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Courts and Crime

Number of juveniles in Ohio prisons drops
Judges get credit for better awareness of dangers facing youths in adult prisons.

Andy Chow
Joanna Saul, Executive Director of the Correctional Institution Inspection Committee
Courtesy of Andy Chow
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The group that keeps tabs on Ohio’s prisons for state lawmakers says there are fewer young people behind bars.

Statehouse correspondent Andy Chow reports.

LISTEN: Fewer youths in Ohio prisons

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The Correction Institution Inspection Committee said the number of teenagers sent to Ohio’s adult prisons took a huge dip to its lowest numbers in 15 years.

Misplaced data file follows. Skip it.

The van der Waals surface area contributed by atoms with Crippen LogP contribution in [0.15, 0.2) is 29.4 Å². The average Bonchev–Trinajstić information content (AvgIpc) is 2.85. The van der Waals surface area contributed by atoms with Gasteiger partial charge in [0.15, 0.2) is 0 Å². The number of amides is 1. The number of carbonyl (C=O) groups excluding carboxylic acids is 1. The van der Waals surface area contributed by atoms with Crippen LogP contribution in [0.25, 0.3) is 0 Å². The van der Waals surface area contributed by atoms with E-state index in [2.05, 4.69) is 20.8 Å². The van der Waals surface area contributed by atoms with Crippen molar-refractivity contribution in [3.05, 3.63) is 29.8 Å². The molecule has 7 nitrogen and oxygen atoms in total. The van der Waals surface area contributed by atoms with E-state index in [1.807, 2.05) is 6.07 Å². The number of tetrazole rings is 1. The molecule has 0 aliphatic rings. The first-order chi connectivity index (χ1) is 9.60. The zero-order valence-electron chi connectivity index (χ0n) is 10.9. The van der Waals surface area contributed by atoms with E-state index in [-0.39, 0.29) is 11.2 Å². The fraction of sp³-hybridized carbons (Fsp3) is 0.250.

The group’s executive director, Joanna Saul, says this represents an important institutional shift. “Anytime you have juveniles placed into the adult prison system you’re basically throwing away the key in my opinion. You are building up for them an education in how to be a criminal.”

Saul says the low numbers are, in part, due to more awareness about the dangers of putting youths in adult prisons and a better understanding among judges.

She notes some issues Ohio’s correctional facilities are facing in the future include a dip in inmates earning GEDs and increasing prison populations.


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